[sc34wg3] XLink in XTM
Mon, 24 Feb 2003 16:12:22 +0000
Lars Marius Garshol wrote:
> I've spent some time on the new XTM syntax specification this evening,
> and realized that there are quite a few XLink-related issues that we
> have never thought through in any depth.
I'm not sure who "we" is, but I can assure you that I spent a *great*
deal of time on the XLink issues of XTM, and conferred with a number
of linking experts including Eve Maler, Steve DeRose, and a few
others on the XML Linking WG at the time. I looked at every possible
XLink feature we could have used. What we ended up with is what was
possible, i.e., defined within the XLink 1.0 Recommendation. I've
expressed my regrets and disappointments with this previously. Any
further markup would be stepping outside the boundaries of XLink and
therefore not be supported by XLink-compliant tools -- we can't rely
on extensions to XLink.
> I've added these issues to the current working copy, but I think it
> may be good to have a discussion about this via email before London,
> hence this posting.
> The first issue is xtm-xlink-type:
> Should all element types which have xlink:href attributes also have
> xlink:type attributes? If so, which type?
> The XLink Recommendation requires conforming elements to have this
> attribute, so it appears that we are not conformant unless we add them
> to the syntax. It seems to me that 'simple' is the right choice for
> xlink:type if we do add this.
If you look again you'll see that the XTM 1.0 DTD has a FIXED attribute
for "simple" already.
> The second is xtm-xlink-actuate:
> Should all or some element types which have xlink:href attributes
> also be given an xlink:actuate attribute? If so, what should the
> legal range of values be?
> I added this because this feature is part of XLink and it seemed that
> it could be used by XTM authors to specify whether or not they want
> XTM implementations to actually traverse the link and load whatever is
> at the other end. How useful that is is an open question, but XLink
> does at least give us the possibility.
I believe we went through this in some detail during the development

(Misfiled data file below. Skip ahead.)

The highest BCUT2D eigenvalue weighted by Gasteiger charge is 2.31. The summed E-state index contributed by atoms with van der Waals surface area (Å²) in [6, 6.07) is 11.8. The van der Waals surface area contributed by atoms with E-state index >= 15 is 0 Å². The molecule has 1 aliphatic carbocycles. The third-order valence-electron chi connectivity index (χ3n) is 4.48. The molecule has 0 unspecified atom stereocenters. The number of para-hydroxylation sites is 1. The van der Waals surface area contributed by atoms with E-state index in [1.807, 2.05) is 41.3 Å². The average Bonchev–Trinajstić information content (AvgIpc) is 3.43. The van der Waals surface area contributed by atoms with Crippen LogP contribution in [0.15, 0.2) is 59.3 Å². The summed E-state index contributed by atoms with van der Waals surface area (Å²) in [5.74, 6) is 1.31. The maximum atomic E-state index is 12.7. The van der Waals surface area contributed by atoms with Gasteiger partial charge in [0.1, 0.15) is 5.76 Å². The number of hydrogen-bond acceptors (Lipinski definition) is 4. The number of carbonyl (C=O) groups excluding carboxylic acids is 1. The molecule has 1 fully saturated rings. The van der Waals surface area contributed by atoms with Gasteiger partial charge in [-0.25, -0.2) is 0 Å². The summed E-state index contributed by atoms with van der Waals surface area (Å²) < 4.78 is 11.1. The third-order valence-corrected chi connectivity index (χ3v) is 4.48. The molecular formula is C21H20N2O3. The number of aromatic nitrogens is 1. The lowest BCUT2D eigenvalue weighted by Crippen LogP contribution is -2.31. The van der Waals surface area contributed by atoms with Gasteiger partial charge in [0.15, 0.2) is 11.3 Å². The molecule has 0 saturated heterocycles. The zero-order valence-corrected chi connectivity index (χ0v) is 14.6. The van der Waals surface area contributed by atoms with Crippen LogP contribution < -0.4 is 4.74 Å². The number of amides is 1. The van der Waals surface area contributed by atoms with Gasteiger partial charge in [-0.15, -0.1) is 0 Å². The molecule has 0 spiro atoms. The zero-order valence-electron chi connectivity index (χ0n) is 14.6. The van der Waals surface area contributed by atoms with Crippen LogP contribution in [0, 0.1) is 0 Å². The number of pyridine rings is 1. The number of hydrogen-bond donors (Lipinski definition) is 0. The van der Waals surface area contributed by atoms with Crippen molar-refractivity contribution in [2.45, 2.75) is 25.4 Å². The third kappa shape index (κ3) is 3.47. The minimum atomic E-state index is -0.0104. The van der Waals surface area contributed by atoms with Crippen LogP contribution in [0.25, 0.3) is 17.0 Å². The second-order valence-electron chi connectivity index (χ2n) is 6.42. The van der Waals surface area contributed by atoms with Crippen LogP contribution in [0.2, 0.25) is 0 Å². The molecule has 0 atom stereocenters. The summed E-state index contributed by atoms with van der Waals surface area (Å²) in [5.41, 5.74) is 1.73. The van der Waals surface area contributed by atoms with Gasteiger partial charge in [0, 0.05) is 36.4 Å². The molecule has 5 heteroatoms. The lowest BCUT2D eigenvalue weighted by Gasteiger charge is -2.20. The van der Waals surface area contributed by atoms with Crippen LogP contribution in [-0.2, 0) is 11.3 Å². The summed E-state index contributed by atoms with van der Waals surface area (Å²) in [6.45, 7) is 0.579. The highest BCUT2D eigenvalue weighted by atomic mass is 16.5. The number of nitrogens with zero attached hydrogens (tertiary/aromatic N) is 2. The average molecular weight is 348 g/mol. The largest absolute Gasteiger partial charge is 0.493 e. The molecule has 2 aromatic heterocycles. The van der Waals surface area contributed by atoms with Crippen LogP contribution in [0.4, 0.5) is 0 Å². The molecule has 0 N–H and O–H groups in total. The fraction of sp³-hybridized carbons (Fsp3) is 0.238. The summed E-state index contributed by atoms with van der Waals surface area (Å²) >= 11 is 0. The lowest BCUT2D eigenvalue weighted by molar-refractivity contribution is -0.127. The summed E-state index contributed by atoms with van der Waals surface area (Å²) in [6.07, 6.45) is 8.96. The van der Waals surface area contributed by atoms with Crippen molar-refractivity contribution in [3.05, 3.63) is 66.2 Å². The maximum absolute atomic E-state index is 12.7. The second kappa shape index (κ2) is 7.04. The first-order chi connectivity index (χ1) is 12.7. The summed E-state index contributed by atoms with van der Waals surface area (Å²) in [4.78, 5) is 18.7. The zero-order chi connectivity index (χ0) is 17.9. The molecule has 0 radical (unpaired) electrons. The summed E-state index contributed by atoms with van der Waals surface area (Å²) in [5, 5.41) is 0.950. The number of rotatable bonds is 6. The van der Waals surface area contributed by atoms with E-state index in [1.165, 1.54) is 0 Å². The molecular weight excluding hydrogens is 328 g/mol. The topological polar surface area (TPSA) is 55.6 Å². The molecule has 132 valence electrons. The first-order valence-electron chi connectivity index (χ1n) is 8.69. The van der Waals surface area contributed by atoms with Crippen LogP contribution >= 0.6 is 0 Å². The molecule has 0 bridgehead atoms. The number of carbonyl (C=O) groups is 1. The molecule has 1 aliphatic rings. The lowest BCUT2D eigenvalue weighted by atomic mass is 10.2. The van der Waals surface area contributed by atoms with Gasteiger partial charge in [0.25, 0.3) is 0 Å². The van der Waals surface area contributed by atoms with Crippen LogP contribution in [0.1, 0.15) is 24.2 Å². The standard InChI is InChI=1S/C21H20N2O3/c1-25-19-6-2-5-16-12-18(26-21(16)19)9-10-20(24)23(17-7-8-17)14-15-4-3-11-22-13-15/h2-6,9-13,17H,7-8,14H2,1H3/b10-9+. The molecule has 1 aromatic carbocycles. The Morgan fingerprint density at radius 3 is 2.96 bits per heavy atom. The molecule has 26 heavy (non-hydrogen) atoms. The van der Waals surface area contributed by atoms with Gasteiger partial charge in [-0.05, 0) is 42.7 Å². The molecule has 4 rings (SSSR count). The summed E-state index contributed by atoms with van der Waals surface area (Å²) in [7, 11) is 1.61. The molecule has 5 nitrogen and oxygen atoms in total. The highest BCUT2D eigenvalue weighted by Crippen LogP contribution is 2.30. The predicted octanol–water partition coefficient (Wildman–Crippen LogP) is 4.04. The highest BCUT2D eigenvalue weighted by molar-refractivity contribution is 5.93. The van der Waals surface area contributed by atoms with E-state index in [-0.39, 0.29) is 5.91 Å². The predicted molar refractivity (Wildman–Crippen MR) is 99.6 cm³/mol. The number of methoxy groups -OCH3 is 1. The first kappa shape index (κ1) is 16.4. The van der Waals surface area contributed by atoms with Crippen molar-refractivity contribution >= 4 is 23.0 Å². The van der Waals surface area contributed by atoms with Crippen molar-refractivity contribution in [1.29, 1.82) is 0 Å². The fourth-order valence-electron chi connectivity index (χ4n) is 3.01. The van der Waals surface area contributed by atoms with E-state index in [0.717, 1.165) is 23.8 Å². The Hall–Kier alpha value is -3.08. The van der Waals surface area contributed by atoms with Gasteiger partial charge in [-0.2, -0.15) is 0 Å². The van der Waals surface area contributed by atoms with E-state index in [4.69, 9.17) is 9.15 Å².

of XTM, and we didn't include this because none of the definitions
for the 'actuate' attribute make any sense for XTM; 'actuate' is all
about presentation, and XTM documents aren't presented, they're
processed. Also, link traversal varies in XTM in different contexts.
'actuate' was designed really only for presentation of textual
documents -- this is quite clear if you read the definitions for its
values: "new", "embed", "replace", "other" or "none". For XTM it'd
always have been "other" or "none".
> The issue xtm-fixed-attributes also bears thinking about in this
> Attributes declared as #FIXED in the DTD can not be guaranteed to
> always be present in the XML document as parsed, either because
> there is no DOCTYPE declaration, or because the parser does not read
> the DTD. This affects both namespace and XLink parsing, which again
> affects procedure used to recognize element types.
> Opinions? Comments?
XTM 1.0 documents are by definition valid according to the DTD. If
not, they're not XTM 1.0 documents. The DTD does guarantee that,
and you can't legislate bad behaviour, i.e., if an application
does or doesn't read the DTD. You can say the application simply
doesn't know if the document is XTM 1.0 or not if it doesn't.
BTW, these issues don't change with other schema languages, only get
more complex and less widely supported.
Now, if the W3C were to issue a new version of XLink that defined
linking structures deeper than parent-child, that would be interesting
Murray Altheim <http://kmi.open.ac.uk/people/murray/>
Knowledge Media Institute
The Open University, Milton Keynes, Bucks, MK7 6AA, UK
"In Las Vegas Mr Gates also demonstrated a prototype
fridge magnet which can be programmed to receive traffic
reports, sports results and advertisements from local
restaurants using the same FM signal as the wristwatch."
-- The Guardian, 10 Jan 2003.